- Back to ContentView.swift, press “resume” button in preview window and you will see “Hello, World! in English” in the preview.
Adding a new language
After the basic setting of localization, to add a new language is quite simple. Let’s back to the xcodeproj, look at “project” setting → “info” tab→ “Localizations” section.
There is a “+” icon underneath, press to select the language you want such as “Spanish”.
SwiftUI will copy the one you have in “English” to the new language “Spanish”
You will see new languages with “Localizable.strings”. Then modify the Localizable.strings (Spanish) file for the key “Hello World!”’s value to
”Hello, world!” = “¡Hola Mundo! in Spanish”;
That’s all we have prepared for later section about dynamic changing locale.
Make preview window with multi-language
So far what we have done has not been validated. To validate all locales work properly, we can make our preview with all languages we defined has live presentation.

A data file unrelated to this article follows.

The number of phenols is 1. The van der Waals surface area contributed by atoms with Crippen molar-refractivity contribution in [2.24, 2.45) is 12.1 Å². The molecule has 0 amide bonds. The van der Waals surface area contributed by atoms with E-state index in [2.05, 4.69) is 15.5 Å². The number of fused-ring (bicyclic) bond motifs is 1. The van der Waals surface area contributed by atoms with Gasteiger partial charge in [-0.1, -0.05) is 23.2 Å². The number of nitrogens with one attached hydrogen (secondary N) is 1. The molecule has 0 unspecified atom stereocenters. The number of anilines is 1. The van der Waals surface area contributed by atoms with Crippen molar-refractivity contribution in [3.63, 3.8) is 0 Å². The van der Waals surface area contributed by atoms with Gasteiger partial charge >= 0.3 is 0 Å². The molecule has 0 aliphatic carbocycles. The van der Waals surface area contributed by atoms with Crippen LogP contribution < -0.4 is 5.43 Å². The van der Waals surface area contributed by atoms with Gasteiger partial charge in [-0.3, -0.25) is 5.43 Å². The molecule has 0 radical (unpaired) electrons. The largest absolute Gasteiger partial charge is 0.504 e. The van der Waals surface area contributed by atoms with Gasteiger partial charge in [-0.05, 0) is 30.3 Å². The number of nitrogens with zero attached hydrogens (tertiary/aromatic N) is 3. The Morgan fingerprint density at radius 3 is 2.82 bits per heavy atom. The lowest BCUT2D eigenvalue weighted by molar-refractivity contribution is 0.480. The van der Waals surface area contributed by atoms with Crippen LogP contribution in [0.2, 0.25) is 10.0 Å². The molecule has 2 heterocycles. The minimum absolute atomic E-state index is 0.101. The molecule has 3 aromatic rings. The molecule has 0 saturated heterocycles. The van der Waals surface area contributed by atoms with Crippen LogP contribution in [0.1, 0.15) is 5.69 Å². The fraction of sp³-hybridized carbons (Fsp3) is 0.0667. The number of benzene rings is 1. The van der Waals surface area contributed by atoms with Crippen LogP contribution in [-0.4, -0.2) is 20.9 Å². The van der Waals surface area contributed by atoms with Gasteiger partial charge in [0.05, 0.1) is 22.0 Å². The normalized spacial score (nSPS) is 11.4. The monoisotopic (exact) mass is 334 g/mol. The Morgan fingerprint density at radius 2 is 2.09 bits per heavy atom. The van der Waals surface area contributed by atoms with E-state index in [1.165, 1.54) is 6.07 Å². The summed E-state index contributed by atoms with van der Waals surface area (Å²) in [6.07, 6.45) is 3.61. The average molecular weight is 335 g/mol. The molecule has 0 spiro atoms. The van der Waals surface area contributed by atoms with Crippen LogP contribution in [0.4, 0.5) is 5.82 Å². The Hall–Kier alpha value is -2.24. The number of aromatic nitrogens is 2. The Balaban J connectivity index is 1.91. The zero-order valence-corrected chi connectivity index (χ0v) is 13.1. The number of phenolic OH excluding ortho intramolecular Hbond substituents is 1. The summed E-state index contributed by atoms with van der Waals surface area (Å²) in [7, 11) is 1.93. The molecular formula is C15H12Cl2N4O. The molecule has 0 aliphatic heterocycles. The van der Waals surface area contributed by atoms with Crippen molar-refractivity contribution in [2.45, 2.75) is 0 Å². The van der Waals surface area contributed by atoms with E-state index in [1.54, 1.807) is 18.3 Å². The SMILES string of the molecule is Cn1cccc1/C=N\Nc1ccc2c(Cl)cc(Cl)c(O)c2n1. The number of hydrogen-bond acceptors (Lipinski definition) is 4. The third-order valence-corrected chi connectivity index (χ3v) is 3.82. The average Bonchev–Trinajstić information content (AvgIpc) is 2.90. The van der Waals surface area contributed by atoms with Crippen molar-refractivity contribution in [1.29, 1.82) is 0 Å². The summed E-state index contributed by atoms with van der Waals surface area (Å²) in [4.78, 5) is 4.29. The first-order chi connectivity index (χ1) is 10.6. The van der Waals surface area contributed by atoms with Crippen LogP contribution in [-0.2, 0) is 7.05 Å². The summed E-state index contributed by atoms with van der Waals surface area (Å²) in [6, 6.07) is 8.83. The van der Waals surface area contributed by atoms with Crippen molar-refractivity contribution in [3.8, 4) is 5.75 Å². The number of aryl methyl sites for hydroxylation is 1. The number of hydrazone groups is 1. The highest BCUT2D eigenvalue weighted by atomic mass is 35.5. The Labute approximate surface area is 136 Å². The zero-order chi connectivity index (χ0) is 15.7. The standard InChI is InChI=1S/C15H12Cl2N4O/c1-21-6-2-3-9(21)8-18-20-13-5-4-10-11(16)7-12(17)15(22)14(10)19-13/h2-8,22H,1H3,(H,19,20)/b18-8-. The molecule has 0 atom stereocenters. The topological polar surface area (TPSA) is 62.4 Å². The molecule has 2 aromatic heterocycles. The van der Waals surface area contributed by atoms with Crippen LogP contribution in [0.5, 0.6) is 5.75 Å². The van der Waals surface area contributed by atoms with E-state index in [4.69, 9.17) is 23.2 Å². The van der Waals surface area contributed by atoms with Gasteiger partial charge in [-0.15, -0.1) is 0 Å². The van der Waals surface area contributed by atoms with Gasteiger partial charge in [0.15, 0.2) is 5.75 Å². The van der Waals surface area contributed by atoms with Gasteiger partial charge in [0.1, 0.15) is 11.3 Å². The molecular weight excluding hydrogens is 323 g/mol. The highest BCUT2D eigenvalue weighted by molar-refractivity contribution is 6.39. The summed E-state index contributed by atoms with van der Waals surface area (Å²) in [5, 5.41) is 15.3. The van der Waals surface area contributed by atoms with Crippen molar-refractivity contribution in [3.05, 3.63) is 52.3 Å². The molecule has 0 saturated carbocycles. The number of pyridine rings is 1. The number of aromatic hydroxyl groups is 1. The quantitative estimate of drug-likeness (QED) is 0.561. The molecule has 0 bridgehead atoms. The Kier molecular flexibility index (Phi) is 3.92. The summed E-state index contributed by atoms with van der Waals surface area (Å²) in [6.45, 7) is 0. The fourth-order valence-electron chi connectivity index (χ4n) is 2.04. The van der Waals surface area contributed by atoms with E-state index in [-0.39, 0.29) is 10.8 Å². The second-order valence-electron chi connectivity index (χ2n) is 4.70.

Before instructions, there is an important concept you need to know. The preview window is a standalone instance of SwiftUI framework.
It means it may crash or log errors, and resulting with no screen at all. Yes, it is annoying, but on the other hand, it reminds you have errors in code. In my opinions, it’s better to fix all preview’s errors for better performance and hidden risks, because some errors don’t affect your production build.
Modify ContentView_Previews of ContentView.swift with following:
The key to display in specific language is using environment to send locale identifier, the result shows English and Spanish at the same time.